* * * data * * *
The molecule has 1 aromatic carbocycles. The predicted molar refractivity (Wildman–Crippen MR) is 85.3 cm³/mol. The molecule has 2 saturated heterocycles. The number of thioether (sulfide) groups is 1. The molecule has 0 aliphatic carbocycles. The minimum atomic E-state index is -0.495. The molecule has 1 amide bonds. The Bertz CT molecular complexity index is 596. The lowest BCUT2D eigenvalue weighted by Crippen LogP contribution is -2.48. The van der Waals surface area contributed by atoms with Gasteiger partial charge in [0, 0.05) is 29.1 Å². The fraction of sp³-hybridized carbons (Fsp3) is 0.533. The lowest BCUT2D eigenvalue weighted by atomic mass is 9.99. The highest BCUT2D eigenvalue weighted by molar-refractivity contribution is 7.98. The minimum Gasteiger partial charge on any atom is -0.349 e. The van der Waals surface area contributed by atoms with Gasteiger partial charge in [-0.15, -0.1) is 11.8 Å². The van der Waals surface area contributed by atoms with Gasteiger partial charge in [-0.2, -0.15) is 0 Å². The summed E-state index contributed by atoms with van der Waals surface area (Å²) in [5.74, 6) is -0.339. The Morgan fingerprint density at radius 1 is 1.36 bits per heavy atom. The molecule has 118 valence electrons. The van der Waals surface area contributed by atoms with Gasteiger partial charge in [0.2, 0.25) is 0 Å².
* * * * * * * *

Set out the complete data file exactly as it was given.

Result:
The molecule has 1 aromatic carbocycles. The predicted molar refractivity (Wildman–Crippen MR) is 85.3 cm³/mol. The molecule has 2 saturated heterocycles. The number of thioether (sulfide) groups is 1. The molecule has 0 aliphatic carbocycles. The minimum atomic E-state index is -0.495. The molecule has 1 amide bonds. The Bertz CT molecular complexity index is 596. The lowest BCUT2D eigenvalue weighted by Crippen LogP contribution is -2.48. The van der Waals surface area contributed by atoms with Gasteiger partial charge in [0, 0.05) is 29.1 Å². The fraction of sp³-hybridized carbons (Fsp3) is 0.533. The lowest BCUT2D eigenvalue weighted by atomic mass is 9.99. The highest BCUT2D eigenvalue weighted by molar-refractivity contribution is 7.98. The minimum Gasteiger partial charge on any atom is -0.349 e. The van der Waals surface area contributed by atoms with Gasteiger partial charge in [-0.15, -0.1) is 11.8 Å². The van der Waals surface area contributed by atoms with Gasteiger partial charge in [-0.2, -0.15) is 0 Å². The summed E-state index contributed by atoms with van der Waals surface area (Å²) in [5.74, 6) is -0.339. The Morgan fingerprint density at radius 1 is 1.36 bits per heavy atom. The molecule has 118 valence electrons. The van der Waals surface area contributed by atoms with Gasteiger partial charge in [0.2, 0.25) is 0 Å².